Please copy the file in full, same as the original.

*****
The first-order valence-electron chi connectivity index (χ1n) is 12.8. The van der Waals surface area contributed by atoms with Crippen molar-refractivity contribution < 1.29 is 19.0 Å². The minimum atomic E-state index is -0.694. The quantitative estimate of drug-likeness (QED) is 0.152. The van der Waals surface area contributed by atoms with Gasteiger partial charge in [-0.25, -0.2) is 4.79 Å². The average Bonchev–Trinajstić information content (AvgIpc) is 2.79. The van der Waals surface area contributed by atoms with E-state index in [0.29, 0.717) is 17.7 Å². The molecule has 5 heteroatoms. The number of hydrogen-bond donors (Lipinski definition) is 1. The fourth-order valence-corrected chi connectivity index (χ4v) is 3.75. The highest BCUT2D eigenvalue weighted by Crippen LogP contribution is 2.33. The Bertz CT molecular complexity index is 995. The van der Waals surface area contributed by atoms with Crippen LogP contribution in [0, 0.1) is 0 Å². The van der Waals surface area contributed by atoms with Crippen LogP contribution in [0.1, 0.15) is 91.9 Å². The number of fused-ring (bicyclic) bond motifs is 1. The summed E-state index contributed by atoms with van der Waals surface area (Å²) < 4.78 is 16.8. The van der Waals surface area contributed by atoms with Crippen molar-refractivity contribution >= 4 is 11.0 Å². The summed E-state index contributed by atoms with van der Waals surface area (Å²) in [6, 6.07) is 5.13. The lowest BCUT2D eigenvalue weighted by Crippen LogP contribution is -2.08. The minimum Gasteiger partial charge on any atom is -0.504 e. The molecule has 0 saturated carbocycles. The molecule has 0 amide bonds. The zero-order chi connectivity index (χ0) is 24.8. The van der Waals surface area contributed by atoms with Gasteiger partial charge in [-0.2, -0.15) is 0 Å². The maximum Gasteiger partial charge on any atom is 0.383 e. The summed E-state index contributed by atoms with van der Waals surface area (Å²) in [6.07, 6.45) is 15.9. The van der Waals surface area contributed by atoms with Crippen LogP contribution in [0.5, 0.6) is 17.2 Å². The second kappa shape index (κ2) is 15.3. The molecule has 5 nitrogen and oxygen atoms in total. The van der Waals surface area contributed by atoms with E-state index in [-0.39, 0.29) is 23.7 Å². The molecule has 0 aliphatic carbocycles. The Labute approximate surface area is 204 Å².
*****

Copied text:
The first-order valence-electron chi connectivity index (χ1n) is 12.8. The van der Waals surface area contributed by atoms with Crippen molar-refractivity contribution < 1.29 is 19.0 Å². The minimum atomic E-state index is -0.694. The quantitative estimate of drug-likeness (QED) is 0.152. The van der Waals surface area contributed by atoms with Gasteiger partial charge in [-0.25, -0.2) is 4.79 Å². The average Bonchev–Trinajstić information content (AvgIpc) is 2.79. The van der Waals surface area contributed by atoms with E-state index in [0.29, 0.717) is 17.7 Å². The molecule has 5 heteroatoms. The number of hydrogen-bond donors (Lipinski definition) is 1. The fourth-order valence-corrected chi connectivity index (χ4v) is 3.75. The highest BCUT2D eigenvalue weighted by Crippen LogP contribution is 2.33. The Bertz CT molecular complexity index is 995. The van der Waals surface area contributed by atoms with Crippen LogP contribution in [0, 0.1) is 0 Å². The van der Waals surface area contributed by atoms with Crippen LogP contribution in [0.1, 0.15) is 91.9 Å². The number of fused-ring (bicyclic) bond motifs is 1. The summed E-state index contributed by atoms with van der Waals surface area (Å²) < 4.78 is 16.8. The van der Waals surface area contributed by atoms with Crippen molar-refractivity contribution >= 4 is 11.0 Å². The summed E-state index contributed by atoms with van der Waals surface area (Å²) in [6, 6.07) is 5.13. The lowest BCUT2D eigenvalue weighted by Crippen LogP contribution is -2.08. The minimum Gasteiger partial charge on any atom is -0.504 e. The molecule has 0 saturated carbocycles. The molecule has 0 amide bonds. The zero-order chi connectivity index (χ0) is 24.8. The van der Waals surface area contributed by atoms with Gasteiger partial charge in [-0.2, -0.15) is 0 Å². The maximum Gasteiger partial charge on any atom is 0.383 e. The summed E-state index contributed by atoms with van der Waals surface area (Å²) in [6.07, 6.45) is 15.9. The van der Waals surface area contributed by atoms with Crippen LogP contribution in [0.5, 0.6) is 17.2 Å². The second kappa shape index (κ2) is 15.3. The molecule has 5 nitrogen and oxygen atoms in total. The van der Waals surface area contributed by atoms with E-state index in [-0.39, 0.29) is 23.7 Å². The molecule has 0 aliphatic carbocycles. The Labute approximate surface area is 204 Å².